How often should you rebalance a portfolio?
People often ask this question. They’ve got a balanced allocation, or one slightly skewed towards stocks or bonds, and they want to know how often they should adjust back to that target. Many advisors recommend annual or quarterly rebalancing.
Rebalancing a portfolio is generally a good move. It forces you to sell assets that have done fairly well and buy those that have underperformed. But sectors, like companies, do poorly for a reason. When Business Week published their famous cover story on the death of equities in 1979 the stock market had been in a 17-year funk. Double-digit inflation, energy shortages, productivity problems, and other issues were rampant. There were serious concerns about the long-term health of the US economy. Business Week didn’t publish the story to look foolish; they were describing the current conditions.
But we know how that story ended. Stocks began a phenomenal 20-year bull market shortly thereafter. Investors who had rebalanced their portfolios did well. But if you had rebalanced too early you had to suffer through some dismal returns to get to the good times.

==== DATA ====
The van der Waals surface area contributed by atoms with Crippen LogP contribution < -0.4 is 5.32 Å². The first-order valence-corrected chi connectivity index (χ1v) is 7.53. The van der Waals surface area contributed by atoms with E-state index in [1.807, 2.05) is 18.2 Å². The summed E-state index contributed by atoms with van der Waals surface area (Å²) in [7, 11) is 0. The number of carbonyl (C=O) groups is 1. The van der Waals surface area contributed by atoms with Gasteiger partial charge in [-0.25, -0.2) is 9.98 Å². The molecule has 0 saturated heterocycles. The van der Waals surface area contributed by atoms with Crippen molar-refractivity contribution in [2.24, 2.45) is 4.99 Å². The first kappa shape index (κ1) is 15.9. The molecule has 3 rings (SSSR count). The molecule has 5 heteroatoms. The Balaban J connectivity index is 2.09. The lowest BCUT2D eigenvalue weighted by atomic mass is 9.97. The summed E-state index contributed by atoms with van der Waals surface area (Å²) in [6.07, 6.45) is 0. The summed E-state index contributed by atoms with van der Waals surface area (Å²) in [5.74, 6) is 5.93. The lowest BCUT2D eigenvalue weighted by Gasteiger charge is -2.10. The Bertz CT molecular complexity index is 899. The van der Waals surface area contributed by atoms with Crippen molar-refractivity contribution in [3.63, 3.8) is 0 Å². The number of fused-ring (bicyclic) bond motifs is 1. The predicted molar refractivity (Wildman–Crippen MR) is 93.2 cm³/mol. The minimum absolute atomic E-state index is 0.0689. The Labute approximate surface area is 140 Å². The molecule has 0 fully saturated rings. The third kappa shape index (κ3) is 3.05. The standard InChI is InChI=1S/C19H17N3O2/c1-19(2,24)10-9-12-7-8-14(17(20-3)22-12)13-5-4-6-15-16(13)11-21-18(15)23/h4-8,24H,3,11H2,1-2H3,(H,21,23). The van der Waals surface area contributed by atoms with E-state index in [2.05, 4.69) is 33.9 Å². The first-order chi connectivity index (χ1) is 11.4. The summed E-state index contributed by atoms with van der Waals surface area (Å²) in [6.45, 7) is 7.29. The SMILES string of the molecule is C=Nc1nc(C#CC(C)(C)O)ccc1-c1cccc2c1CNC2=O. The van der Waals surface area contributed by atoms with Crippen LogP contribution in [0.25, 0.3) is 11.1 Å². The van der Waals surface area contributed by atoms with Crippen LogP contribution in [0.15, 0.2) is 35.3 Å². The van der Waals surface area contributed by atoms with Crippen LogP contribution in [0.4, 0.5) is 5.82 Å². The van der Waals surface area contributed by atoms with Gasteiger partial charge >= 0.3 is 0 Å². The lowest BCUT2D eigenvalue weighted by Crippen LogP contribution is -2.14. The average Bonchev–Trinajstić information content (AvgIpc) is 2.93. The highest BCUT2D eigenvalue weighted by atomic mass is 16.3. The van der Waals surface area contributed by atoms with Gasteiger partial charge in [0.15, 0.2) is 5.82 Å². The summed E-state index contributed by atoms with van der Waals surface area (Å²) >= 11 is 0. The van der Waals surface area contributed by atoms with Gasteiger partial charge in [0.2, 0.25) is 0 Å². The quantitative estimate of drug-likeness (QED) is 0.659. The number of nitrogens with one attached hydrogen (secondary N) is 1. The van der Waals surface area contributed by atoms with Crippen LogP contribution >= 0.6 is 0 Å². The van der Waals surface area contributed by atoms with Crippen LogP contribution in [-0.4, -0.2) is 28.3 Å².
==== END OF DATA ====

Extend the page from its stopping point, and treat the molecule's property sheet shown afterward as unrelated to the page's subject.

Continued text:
Rebalancing typically means catching a falling knife, and it can be painful. If you rebalanced in 2000 and 2007, you feel like a genius. But if you sold bonds at the end of 2010 because yields just couldn’t go lower, 2011 didn’t feel so good. Rebalancing works, but it can take a while to work. As with many investing tools, patience is the investor’s best performing asset.
Douglas R. Tengdin, CFA
Chief Investment Officer
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